Is Comcast’s Triple Play Bundle Posing a Triple Threat?

Winning over cable TV customers is no simple feat. Competition is fierce, and leading telecom service providers offer bundled services that balance savings with premium services that consumers want.

Cable provider Comcast recently attempted to leverage its high definition (HD) television service, a technology becoming popular with consumers, with a triple play bundle promotion. Comcast is marketing a HD Triple Play bundle across media channels. The bundle includes free HD service as an incentive to also subscribe to digital voice and high speed internet.

But this made me wonder: is Comcast actually bringing in more people than its competitors and benchmarks to look at bundles online?

Let’s start with the advertising. The online banner ad (shown below) has a clear call to action with the "Learn More Now” button.

In contrast, the direct mail piece (shown below) lacks any next step for customers. I’m consistently surprised that Comcast’s direct mail pieces don’t always have a reference to Comcast.com, and I almost fell out of my chair when I saw this insert. This piece doesn’t highlight Comcast.com or a telesales phone number for customers to call. What is a customer to do?

To explore what people are actually doing online when it comes to cable bundles, I leveraged Compete’s Online Channel Effectiveness intelligence.

First, I looked at what percentage of online visitors do top telecom and cable providers attract to the pages that promote its products, shown in the chart below.

This chart highlights how Comcast (in red) only led AT&T in the proportion of visitors who viewed pages promoting its products. AT&T’s percentage is lower because the provider integrates its wireless cell phones on the same site. Traffic to these wireless pages is not included in this view, which drives the wireline percentage down. Verizon‘s percentage is based on all wireline traffic to Verizon.com and excludes traffic to Verizonwireless.com. But what percentage of those wireline product visitors also viewed the bundle pages on the telecom and cable provider sites?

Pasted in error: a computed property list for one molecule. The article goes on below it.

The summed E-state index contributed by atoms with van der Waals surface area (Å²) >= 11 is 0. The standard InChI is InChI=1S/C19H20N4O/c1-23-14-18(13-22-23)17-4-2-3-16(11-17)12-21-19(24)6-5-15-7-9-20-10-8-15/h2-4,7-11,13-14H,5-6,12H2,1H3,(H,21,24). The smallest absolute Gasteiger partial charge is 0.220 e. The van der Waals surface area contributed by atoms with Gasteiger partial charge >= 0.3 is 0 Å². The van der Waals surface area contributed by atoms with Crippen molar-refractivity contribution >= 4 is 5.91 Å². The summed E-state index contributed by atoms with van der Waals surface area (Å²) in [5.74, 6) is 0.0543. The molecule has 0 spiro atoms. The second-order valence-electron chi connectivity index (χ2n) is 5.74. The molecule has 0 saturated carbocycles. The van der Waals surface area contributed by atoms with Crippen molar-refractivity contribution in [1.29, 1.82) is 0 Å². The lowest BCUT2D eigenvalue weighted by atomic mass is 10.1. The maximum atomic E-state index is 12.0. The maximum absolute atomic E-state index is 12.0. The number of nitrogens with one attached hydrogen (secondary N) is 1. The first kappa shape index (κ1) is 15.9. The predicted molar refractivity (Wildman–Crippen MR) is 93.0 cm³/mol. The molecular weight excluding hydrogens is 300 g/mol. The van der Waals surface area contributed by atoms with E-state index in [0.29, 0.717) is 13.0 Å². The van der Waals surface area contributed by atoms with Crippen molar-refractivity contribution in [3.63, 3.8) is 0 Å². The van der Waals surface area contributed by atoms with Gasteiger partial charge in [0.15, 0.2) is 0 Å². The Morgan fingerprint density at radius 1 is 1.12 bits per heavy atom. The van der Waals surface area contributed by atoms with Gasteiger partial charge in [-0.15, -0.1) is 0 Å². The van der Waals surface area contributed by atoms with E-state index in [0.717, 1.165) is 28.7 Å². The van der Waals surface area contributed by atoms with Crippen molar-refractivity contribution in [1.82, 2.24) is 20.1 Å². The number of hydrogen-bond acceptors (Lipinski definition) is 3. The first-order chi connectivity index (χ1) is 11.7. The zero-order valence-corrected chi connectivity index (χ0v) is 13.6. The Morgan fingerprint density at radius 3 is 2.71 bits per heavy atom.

We’ve already seen that Comcast has been promoting its HD Triple Play online and offline. Even though Comcast is behind competitors and benchmarks in getting visitors to look at the product pages, surely this advertising and the free HD offer are helping the provider perform better in bundle interest, right? Wrong. As shown in the chart below, Comcast trails all of the telecom and cable providers in getting the people who make it to the product pages to visit the bundle pages.

It’s no surprise that Comcast’s overall product and bundle interest penetrations are low when marketing tactics like direct mail do little to promote Comcast.com. Comcast should highlight Comcast.com more in its marketing in order to help drive product interest among both prospects and existing customers. Comcast’s HD Triple Play bundle may be an attractive offer, but it doesn’t appear to pose a threat online relative to the percentages of visitors viewing product and bundle pages its top competitors’ sites.

Comcast is now leveraging another emerging technology by giving away a FREE Dell netbook when consumers purchase a triple play bundle. Hopefully, Comcast will improve its tactics in promoting Comcast.com to help drive online interest, which will become even more important when Comcast starts bundling Wi-Max for an even more online savvy segment.